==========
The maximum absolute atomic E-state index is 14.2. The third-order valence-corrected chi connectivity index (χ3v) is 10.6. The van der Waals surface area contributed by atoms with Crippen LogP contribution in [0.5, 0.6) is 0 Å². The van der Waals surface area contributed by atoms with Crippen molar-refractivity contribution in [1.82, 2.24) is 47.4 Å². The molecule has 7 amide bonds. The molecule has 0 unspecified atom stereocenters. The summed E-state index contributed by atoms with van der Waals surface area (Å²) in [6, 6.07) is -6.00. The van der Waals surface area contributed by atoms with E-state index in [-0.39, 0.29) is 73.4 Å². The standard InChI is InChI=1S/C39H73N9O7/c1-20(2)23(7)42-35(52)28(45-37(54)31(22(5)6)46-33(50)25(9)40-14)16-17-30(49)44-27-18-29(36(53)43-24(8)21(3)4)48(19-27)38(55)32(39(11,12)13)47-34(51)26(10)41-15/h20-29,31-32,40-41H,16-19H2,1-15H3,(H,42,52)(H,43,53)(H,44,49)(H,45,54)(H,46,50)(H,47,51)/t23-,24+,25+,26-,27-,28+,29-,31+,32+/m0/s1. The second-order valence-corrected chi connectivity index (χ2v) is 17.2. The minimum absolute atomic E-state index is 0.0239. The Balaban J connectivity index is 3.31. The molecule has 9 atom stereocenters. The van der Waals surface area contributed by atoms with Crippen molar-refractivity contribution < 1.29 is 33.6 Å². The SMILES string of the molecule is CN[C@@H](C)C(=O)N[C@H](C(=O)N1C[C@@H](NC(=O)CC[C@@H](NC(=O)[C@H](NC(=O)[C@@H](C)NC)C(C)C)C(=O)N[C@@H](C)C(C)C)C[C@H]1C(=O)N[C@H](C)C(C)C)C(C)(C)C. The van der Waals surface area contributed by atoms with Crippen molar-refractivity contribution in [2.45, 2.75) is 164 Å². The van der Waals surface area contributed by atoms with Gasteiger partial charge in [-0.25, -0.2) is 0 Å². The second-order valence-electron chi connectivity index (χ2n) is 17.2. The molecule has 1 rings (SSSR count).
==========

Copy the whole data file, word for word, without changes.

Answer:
The maximum absolute atomic E-state index is 14.2. The third-order valence-corrected chi connectivity index (χ3v) is 10.6. The van der Waals surface area contributed by atoms with Crippen LogP contribution in [0.5, 0.6) is 0 Å². The van der Waals surface area contributed by atoms with Crippen molar-refractivity contribution in [1.82, 2.24) is 47.4 Å². The molecule has 7 amide bonds. The molecule has 0 unspecified atom stereocenters. The summed E-state index contributed by atoms with van der Waals surface area (Å²) in [6, 6.07) is -6.00. The van der Waals surface area contributed by atoms with E-state index in [-0.39, 0.29) is 73.4 Å². The standard InChI is InChI=1S/C39H73N9O7/c1-20(2)23(7)42-35(52)28(45-37(54)31(22(5)6)46-33(50)25(9)40-14)16-17-30(49)44-27-18-29(36(53)43-24(8)21(3)4)48(19-27)38(55)32(39(11,12)13)47-34(51)26(10)41-15/h20-29,31-32,40-41H,16-19H2,1-15H3,(H,42,52)(H,43,53)(H,44,49)(H,45,54)(H,46,50)(H,47,51)/t23-,24+,25+,26-,27-,28+,29-,31+,32+/m0/s1. The second-order valence-corrected chi connectivity index (χ2v) is 17.2. The minimum absolute atomic E-state index is 0.0239. The Balaban J connectivity index is 3.31. The molecule has 9 atom stereocenters. The van der Waals surface area contributed by atoms with Crippen molar-refractivity contribution < 1.29 is 33.6 Å². The SMILES string of the molecule is CN[C@@H](C)C(=O)N[C@H](C(=O)N1C[C@@H](NC(=O)CC[C@@H](NC(=O)[C@H](NC(=O)[C@@H](C)NC)C(C)C)C(=O)N[C@@H](C)C(C)C)C[C@H]1C(=O)N[C@H](C)C(C)C)C(C)(C)C. The van der Waals surface area contributed by atoms with Crippen molar-refractivity contribution in [2.45, 2.75) is 164 Å². The van der Waals surface area contributed by atoms with Gasteiger partial charge in [-0.25, -0.2) is 0 Å². The second-order valence-electron chi connectivity index (χ2n) is 17.2. The molecule has 1 rings (SSSR count).